April 05, 2010 13:03
In a briefing about the sinking of the Navy corvette Cheonan, the Defense Ministry on Sunday said "routine communication" took place at around 9:19 p.m. between the vessel and the Second Navy Fleet Command on the day of the sinking. That means there was no emergency until 9:19 p.m. and that the ship was not in danger until that time. The military made that announcement because of increasing suspicions about the exact time when the Cheonan began to sink amid all kinds of rumors being spread on the internet.
Heightening these suspicions, the Maritime Police Agency in a press release on March 28 had said that the ship began to sink at 9:15 p.m. on March 26, seven minutes before the time of the Navy had announced earlier. The Navy said the discrepancy was due to "miscommunication."
One broadcaster reported on Saturday that the military recorded the initial time of the shipwreck at 9:15 p.m. in its logs and revealed a document supporting that claim. The military denied it. But when controversy intensified, it presented a portion of its communications records as evidence.
The military actually ended up making the suspicions worse. It changed the time of the sinking several times from 9:45 p.m. to 9:30 p.m. and 9:25 p.m. before finally arriving at 9:22 p.m. And military authorities have blocked all access to survivors of the Cheonan, stoking suspicions that the government is hiding something. Its initial response to the emergency was also suspicious. A KF-16 fighter jet lifted off from an Air Force base in Seosan at 10:40 p.m. in response to the Cheonan's sinking. That means a fighter plane responded to the emergency one hour and 18 minutes after the ship began to sink. This has raised questions about the effectiveness of the Joint Chiefs of Staff in responding to emergencies and the level of cooperation with other branches of the military. It is common practice to dispatch standby support teams within five minutes in situations involving even a single North Korean infiltrator.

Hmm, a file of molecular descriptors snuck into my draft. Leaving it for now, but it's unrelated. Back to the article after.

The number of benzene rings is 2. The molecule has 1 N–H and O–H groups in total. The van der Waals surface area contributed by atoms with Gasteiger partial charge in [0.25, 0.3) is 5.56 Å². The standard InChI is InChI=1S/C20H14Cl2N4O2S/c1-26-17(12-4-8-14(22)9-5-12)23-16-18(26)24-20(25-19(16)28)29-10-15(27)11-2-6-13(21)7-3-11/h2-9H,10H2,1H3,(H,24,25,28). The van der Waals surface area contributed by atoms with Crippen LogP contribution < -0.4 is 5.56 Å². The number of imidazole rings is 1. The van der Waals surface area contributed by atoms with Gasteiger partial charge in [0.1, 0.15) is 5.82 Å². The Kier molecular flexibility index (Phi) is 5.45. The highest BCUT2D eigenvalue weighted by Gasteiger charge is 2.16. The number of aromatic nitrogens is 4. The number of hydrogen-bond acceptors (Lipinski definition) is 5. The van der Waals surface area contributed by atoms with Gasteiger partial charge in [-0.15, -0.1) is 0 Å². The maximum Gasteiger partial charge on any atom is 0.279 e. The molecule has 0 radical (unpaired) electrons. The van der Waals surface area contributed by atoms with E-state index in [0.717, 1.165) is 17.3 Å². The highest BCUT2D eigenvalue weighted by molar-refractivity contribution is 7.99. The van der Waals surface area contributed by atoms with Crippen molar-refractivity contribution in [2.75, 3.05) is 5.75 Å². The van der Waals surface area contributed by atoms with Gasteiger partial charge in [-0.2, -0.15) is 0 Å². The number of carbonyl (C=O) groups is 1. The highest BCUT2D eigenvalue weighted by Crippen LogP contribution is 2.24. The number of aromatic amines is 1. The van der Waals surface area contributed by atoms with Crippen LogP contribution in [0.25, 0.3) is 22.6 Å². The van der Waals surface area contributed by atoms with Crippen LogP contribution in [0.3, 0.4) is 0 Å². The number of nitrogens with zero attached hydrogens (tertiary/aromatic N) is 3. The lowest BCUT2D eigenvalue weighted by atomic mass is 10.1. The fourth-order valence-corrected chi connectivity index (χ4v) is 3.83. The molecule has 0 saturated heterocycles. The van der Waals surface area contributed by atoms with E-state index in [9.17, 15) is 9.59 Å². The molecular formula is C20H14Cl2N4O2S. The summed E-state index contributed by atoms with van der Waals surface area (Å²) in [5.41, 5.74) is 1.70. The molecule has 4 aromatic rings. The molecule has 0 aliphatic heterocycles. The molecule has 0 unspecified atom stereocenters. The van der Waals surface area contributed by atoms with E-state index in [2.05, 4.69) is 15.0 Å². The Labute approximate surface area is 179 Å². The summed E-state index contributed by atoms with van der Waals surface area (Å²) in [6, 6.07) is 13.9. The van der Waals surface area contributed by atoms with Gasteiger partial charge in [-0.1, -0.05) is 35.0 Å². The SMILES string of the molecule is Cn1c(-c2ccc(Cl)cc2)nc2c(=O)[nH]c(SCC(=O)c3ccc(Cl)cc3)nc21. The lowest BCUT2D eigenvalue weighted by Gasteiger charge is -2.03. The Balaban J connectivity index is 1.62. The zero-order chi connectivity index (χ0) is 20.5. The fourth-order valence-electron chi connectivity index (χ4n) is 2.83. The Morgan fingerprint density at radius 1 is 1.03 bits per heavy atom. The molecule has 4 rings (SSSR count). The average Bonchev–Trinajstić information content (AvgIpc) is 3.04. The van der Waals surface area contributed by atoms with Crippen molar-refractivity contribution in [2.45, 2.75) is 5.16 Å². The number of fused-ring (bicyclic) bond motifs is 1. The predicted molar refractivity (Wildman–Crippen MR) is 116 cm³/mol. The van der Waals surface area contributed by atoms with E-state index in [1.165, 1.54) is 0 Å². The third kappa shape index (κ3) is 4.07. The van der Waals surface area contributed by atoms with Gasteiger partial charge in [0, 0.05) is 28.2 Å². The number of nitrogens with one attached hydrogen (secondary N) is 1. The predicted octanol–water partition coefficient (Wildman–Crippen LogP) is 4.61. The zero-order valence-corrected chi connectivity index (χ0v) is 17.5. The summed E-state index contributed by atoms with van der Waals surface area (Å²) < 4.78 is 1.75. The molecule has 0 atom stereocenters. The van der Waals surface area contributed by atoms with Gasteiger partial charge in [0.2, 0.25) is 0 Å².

The basic facts must be utterly reliable in determining the exact cause of the Cheonan's sinking. This does not mean that the military must unveil every piece of confidential information, but it cannot shilly-shally endlessly until the public no longer believe a word it says. The families of the missing sailors and civilian experts must be allowed to verify the contents of secure records even if they have to sign confidentiality agreements. The rumors cannot be laid to rest unless the public can trust the information it is given.
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